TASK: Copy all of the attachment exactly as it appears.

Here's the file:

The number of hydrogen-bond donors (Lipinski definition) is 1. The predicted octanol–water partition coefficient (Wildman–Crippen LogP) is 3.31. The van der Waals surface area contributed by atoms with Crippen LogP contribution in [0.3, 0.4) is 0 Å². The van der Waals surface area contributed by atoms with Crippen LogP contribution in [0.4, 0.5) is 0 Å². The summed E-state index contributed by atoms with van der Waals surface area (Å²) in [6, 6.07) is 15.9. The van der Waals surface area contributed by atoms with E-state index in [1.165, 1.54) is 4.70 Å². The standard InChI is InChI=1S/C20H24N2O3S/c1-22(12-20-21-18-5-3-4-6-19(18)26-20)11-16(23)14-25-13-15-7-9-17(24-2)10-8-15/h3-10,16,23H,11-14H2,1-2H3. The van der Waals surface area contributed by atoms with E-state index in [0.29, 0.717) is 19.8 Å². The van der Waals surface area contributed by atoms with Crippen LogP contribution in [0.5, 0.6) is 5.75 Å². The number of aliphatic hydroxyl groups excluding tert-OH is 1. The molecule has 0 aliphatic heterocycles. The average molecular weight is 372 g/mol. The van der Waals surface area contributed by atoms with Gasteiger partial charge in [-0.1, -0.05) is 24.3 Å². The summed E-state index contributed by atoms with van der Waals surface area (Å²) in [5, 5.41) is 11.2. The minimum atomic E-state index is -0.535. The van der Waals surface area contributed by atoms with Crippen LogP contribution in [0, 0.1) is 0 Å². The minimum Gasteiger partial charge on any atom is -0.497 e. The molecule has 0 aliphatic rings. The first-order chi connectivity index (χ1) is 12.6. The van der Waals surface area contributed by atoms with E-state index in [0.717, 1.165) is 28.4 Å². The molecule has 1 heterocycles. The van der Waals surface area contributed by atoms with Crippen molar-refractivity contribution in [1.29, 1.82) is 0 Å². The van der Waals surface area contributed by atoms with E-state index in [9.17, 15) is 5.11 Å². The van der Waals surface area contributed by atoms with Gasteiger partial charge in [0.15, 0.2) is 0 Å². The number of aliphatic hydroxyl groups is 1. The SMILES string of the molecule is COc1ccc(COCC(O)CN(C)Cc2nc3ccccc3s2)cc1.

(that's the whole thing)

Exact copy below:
The number of hydrogen-bond donors (Lipinski definition) is 1. The predicted octanol–water partition coefficient (Wildman–Crippen LogP) is 3.31. The van der Waals surface area contributed by atoms with Crippen LogP contribution in [0.3, 0.4) is 0 Å². The van der Waals surface area contributed by atoms with Crippen LogP contribution in [0.4, 0.5) is 0 Å². The summed E-state index contributed by atoms with van der Waals surface area (Å²) in [6, 6.07) is 15.9. The van der Waals surface area contributed by atoms with E-state index in [1.165, 1.54) is 4.70 Å². The standard InChI is InChI=1S/C20H24N2O3S/c1-22(12-20-21-18-5-3-4-6-19(18)26-20)11-16(23)14-25-13-15-7-9-17(24-2)10-8-15/h3-10,16,23H,11-14H2,1-2H3. The van der Waals surface area contributed by atoms with E-state index in [0.29, 0.717) is 19.8 Å². The van der Waals surface area contributed by atoms with Crippen LogP contribution in [0.5, 0.6) is 5.75 Å². The number of aliphatic hydroxyl groups excluding tert-OH is 1. The molecule has 0 aliphatic heterocycles. The average molecular weight is 372 g/mol. The van der Waals surface area contributed by atoms with Gasteiger partial charge in [-0.1, -0.05) is 24.3 Å². The summed E-state index contributed by atoms with van der Waals surface area (Å²) in [5, 5.41) is 11.2. The minimum atomic E-state index is -0.535. The van der Waals surface area contributed by atoms with Crippen LogP contribution in [0, 0.1) is 0 Å². The minimum Gasteiger partial charge on any atom is -0.497 e. The molecule has 0 aliphatic rings. The first-order chi connectivity index (χ1) is 12.6. The van der Waals surface area contributed by atoms with E-state index in [0.717, 1.165) is 28.4 Å². The molecule has 1 heterocycles. The van der Waals surface area contributed by atoms with Crippen molar-refractivity contribution in [1.29, 1.82) is 0 Å². The van der Waals surface area contributed by atoms with E-state index in [9.17, 15) is 5.11 Å². The van der Waals surface area contributed by atoms with Gasteiger partial charge in [0.15, 0.2) is 0 Å². The number of aliphatic hydroxyl groups is 1. The SMILES string of the molecule is COc1ccc(COCC(O)CN(C)Cc2nc3ccccc3s2)cc1.